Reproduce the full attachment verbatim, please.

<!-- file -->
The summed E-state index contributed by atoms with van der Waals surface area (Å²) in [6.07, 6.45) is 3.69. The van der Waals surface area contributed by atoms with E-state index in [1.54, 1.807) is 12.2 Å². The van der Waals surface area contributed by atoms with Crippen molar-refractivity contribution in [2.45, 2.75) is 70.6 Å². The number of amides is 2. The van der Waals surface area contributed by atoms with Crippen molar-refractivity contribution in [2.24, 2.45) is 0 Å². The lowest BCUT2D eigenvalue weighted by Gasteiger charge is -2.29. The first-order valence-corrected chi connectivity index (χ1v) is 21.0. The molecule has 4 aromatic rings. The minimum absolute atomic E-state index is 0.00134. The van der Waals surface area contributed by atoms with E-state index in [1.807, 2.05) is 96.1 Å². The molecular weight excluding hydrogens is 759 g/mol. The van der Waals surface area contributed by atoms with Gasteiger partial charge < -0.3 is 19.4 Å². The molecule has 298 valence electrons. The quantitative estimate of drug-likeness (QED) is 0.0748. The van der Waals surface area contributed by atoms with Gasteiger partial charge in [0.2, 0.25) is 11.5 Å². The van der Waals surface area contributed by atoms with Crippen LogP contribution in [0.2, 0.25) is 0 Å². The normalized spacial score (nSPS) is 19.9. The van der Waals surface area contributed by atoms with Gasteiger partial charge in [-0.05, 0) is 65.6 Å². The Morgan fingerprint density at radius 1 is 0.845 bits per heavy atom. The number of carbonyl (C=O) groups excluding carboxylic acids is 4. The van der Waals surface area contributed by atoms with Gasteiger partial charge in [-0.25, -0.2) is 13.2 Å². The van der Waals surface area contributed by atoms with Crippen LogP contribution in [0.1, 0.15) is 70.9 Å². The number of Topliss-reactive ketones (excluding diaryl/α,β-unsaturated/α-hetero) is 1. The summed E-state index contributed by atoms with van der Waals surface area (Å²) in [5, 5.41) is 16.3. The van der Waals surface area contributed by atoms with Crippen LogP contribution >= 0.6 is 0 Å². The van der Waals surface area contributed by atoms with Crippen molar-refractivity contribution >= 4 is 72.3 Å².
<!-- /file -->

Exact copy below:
The summed E-state index contributed by atoms with van der Waals surface area (Å²) in [6.07, 6.45) is 3.69. The van der Waals surface area contributed by atoms with E-state index in [1.54, 1.807) is 12.2 Å². The van der Waals surface area contributed by atoms with Crippen molar-refractivity contribution in [2.45, 2.75) is 70.6 Å². The number of amides is 2. The van der Waals surface area contributed by atoms with Crippen molar-refractivity contribution in [2.24, 2.45) is 0 Å². The lowest BCUT2D eigenvalue weighted by Gasteiger charge is -2.29. The first-order valence-corrected chi connectivity index (χ1v) is 21.0. The molecule has 4 aromatic rings. The minimum absolute atomic E-state index is 0.00134. The van der Waals surface area contributed by atoms with E-state index in [1.807, 2.05) is 96.1 Å². The molecular weight excluding hydrogens is 759 g/mol. The van der Waals surface area contributed by atoms with Gasteiger partial charge < -0.3 is 19.4 Å². The molecule has 298 valence electrons. The quantitative estimate of drug-likeness (QED) is 0.0748. The van der Waals surface area contributed by atoms with Gasteiger partial charge in [0.2, 0.25) is 11.5 Å². The van der Waals surface area contributed by atoms with Crippen LogP contribution in [0.2, 0.25) is 0 Å². The normalized spacial score (nSPS) is 19.9. The van der Waals surface area contributed by atoms with Gasteiger partial charge in [-0.05, 0) is 65.6 Å². The Morgan fingerprint density at radius 1 is 0.845 bits per heavy atom. The number of carbonyl (C=O) groups excluding carboxylic acids is 4. The van der Waals surface area contributed by atoms with Gasteiger partial charge in [-0.25, -0.2) is 13.2 Å². The van der Waals surface area contributed by atoms with Crippen LogP contribution in [0.1, 0.15) is 70.9 Å². The number of Topliss-reactive ketones (excluding diaryl/α,β-unsaturated/α-hetero) is 1. The summed E-state index contributed by atoms with van der Waals surface area (Å²) in [5, 5.41) is 16.3. The van der Waals surface area contributed by atoms with Crippen LogP contribution >= 0.6 is 0 Å². The van der Waals surface area contributed by atoms with Crippen molar-refractivity contribution >= 4 is 72.3 Å².